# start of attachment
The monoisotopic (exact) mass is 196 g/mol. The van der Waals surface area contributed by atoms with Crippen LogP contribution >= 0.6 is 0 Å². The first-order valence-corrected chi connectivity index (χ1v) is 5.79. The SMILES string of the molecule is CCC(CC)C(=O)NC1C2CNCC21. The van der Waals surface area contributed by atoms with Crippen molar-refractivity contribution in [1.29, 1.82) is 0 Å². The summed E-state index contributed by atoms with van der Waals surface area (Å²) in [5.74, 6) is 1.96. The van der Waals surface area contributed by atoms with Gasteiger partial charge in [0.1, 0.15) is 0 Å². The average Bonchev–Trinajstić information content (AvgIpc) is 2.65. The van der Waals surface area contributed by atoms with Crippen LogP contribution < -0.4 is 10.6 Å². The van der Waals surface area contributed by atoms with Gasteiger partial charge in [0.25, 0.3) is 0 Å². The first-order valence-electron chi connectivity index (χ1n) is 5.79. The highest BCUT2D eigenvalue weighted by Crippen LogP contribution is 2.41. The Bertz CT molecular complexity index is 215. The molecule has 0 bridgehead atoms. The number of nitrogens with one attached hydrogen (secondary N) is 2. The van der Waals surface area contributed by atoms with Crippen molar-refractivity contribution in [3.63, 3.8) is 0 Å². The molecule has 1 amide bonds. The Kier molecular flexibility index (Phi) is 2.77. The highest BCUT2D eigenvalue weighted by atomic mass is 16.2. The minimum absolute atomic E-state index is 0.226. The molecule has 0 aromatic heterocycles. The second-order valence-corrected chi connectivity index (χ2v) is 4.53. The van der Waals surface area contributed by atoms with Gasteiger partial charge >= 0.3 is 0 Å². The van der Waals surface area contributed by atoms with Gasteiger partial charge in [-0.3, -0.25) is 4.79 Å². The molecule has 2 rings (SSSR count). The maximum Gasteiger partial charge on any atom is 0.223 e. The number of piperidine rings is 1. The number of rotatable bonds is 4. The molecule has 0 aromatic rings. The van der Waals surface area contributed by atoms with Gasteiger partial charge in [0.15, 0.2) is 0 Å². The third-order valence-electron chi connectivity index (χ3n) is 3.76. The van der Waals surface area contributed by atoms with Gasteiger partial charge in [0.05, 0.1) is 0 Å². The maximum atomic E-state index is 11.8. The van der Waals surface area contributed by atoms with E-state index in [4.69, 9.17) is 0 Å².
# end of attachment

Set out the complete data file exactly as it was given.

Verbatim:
The monoisotopic (exact) mass is 196 g/mol. The van der Waals surface area contributed by atoms with Crippen LogP contribution >= 0.6 is 0 Å². The first-order valence-corrected chi connectivity index (χ1v) is 5.79. The SMILES string of the molecule is CCC(CC)C(=O)NC1C2CNCC21. The van der Waals surface area contributed by atoms with Crippen molar-refractivity contribution in [1.29, 1.82) is 0 Å². The summed E-state index contributed by atoms with van der Waals surface area (Å²) in [5.74, 6) is 1.96. The van der Waals surface area contributed by atoms with Gasteiger partial charge in [0.1, 0.15) is 0 Å². The average Bonchev–Trinajstić information content (AvgIpc) is 2.65. The van der Waals surface area contributed by atoms with Crippen LogP contribution < -0.4 is 10.6 Å². The van der Waals surface area contributed by atoms with Gasteiger partial charge in [0.25, 0.3) is 0 Å². The first-order valence-electron chi connectivity index (χ1n) is 5.79. The highest BCUT2D eigenvalue weighted by Crippen LogP contribution is 2.41. The Bertz CT molecular complexity index is 215. The molecule has 0 bridgehead atoms. The number of nitrogens with one attached hydrogen (secondary N) is 2. The van der Waals surface area contributed by atoms with Crippen molar-refractivity contribution in [3.63, 3.8) is 0 Å². The molecule has 1 amide bonds. The Kier molecular flexibility index (Phi) is 2.77. The highest BCUT2D eigenvalue weighted by atomic mass is 16.2. The minimum absolute atomic E-state index is 0.226. The molecule has 0 aromatic heterocycles. The second-order valence-corrected chi connectivity index (χ2v) is 4.53. The van der Waals surface area contributed by atoms with Gasteiger partial charge >= 0.3 is 0 Å². The van der Waals surface area contributed by atoms with Gasteiger partial charge in [-0.3, -0.25) is 4.79 Å². The molecule has 2 rings (SSSR count). The maximum Gasteiger partial charge on any atom is 0.223 e. The number of piperidine rings is 1. The number of rotatable bonds is 4. The molecule has 0 aromatic rings. The van der Waals surface area contributed by atoms with Gasteiger partial charge in [0.15, 0.2) is 0 Å². The third-order valence-electron chi connectivity index (χ3n) is 3.76. The van der Waals surface area contributed by atoms with Gasteiger partial charge in [0.05, 0.1) is 0 Å². The maximum atomic E-state index is 11.8. The van der Waals surface area contributed by atoms with E-state index in [4.69, 9.17) is 0 Å².